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Organisation, preparation, friendship

Striking is the amount of organisation and preparation that go into great performances. They do not take shape over night but take years of finding, building and creating. Technique, power, health, consistency, mental strength and agility are important components. Surrounding the athletes is a large important support network, from family and friends to physicians and coaches to organising bodies such as federations. Also great to see camaraderie between athletes who often know each other for years, developing together from junior to senior levels, traveling and competing globally. Interestingly, mates are competitors at the same time so yes, there is a way for friendly competitiveness. However, as in life, naturally not everyone gets along or is friends with everyone.

Winning and losing

Part of sport is winning and losing. Sport is ultimately a benchmark, comparing someone’s or a team’s performance to competitor’s performances. For Olympic canoeing, the fastest performance wins. It is that simple. But considering everything it takes to win, it is not that simple. Perhaps this is why a global audience unites watching the Olympic stage. People want to see winners and losers. Winners are attractive to see and hear since they are happy, their hard work paid off and their excellent performers. There is something about everything coming together and great performances are just beautiful, exhilarating, emotional and often breath-taking. Losers are also attractive to see and hear since their hard work did not pay off at that point but we still love them and we feel for them. At least they did it and failed but there is probably another chance next time.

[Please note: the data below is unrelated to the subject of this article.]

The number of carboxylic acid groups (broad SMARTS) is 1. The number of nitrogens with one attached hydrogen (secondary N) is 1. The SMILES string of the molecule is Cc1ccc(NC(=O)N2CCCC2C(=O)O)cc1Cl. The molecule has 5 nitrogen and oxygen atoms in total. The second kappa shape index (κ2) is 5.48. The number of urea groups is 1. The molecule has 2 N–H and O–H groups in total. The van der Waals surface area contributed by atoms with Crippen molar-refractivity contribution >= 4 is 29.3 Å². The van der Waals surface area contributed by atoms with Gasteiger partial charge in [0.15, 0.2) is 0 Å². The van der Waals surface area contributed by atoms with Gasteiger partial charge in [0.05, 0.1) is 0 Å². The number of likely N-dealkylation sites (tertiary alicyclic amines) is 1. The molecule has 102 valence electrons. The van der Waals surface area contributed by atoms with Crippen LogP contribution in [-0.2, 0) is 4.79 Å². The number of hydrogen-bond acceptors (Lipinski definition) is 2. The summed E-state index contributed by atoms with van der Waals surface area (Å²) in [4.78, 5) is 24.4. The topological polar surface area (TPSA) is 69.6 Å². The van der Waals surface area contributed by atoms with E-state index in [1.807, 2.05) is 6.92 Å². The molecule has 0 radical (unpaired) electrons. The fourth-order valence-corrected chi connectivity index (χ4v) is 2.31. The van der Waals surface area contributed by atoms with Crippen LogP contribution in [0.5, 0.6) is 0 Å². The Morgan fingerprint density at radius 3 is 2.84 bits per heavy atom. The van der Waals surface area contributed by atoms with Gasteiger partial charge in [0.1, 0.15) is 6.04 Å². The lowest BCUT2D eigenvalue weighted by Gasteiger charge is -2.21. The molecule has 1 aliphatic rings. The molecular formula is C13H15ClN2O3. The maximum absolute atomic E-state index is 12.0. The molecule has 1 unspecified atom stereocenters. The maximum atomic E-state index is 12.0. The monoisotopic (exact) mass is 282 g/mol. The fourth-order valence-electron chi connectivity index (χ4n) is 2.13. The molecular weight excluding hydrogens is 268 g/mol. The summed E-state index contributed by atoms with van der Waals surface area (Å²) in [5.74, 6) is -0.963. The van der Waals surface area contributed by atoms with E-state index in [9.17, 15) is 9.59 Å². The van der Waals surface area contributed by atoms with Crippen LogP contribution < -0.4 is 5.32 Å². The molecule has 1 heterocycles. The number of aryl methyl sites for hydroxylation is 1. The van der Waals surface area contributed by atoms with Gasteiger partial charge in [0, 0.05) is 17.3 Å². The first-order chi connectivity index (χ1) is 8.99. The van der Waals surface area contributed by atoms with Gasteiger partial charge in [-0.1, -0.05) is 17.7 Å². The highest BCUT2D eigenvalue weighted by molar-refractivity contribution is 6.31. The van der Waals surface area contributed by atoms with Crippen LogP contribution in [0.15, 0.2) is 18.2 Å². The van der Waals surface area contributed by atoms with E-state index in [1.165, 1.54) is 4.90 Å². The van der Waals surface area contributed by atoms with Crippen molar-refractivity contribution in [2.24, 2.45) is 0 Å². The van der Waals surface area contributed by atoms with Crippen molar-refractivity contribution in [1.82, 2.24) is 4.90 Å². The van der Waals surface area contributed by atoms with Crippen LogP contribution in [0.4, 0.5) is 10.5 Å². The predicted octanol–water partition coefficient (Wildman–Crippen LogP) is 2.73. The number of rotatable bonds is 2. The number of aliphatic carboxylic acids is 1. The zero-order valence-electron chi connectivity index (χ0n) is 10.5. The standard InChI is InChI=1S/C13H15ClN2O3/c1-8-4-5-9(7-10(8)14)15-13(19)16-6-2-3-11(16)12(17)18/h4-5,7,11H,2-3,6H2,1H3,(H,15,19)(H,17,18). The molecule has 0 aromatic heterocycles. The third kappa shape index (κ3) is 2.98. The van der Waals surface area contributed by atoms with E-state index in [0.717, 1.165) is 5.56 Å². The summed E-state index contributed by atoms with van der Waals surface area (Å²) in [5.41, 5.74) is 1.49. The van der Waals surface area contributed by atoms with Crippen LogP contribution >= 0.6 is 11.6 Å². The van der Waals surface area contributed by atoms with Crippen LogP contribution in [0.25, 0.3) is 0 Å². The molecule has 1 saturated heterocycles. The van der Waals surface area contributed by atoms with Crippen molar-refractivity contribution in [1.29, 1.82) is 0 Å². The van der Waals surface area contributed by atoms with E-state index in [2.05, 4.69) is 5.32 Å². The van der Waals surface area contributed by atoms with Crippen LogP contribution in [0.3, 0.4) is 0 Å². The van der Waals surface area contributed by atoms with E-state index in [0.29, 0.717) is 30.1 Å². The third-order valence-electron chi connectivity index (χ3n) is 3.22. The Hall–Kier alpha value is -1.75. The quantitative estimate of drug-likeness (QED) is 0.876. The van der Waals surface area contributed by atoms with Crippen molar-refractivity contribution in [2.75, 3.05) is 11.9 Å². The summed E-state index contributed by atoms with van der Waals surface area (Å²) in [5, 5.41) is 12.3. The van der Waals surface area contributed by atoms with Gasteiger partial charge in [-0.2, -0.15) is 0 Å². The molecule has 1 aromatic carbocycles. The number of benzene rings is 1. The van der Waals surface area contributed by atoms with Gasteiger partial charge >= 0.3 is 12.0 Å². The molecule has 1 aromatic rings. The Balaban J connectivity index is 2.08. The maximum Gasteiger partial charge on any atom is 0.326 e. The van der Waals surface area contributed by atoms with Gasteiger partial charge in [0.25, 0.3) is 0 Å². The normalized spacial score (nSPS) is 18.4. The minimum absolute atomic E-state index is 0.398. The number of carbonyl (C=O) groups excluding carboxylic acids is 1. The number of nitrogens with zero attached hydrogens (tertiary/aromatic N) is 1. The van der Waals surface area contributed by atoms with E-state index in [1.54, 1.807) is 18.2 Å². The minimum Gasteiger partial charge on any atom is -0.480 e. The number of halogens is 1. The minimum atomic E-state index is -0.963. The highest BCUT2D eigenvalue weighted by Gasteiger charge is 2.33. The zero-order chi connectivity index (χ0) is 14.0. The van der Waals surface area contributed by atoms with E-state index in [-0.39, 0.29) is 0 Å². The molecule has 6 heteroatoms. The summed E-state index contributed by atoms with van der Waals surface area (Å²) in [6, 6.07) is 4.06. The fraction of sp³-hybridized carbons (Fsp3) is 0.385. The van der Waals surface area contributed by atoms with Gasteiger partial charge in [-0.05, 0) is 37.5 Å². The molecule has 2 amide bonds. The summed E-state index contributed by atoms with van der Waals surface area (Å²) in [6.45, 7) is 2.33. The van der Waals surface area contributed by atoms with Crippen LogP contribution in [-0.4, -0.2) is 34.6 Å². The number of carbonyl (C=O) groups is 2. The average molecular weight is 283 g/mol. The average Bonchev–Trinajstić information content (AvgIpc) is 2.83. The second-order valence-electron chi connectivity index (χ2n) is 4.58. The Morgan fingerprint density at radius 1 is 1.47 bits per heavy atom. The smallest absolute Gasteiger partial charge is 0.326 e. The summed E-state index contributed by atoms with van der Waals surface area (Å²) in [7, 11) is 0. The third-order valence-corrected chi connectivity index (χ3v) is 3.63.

You play, you win.
You play, you lose.
You play.
– Jeanette Winterson in her brilliant book “The Passion

Media action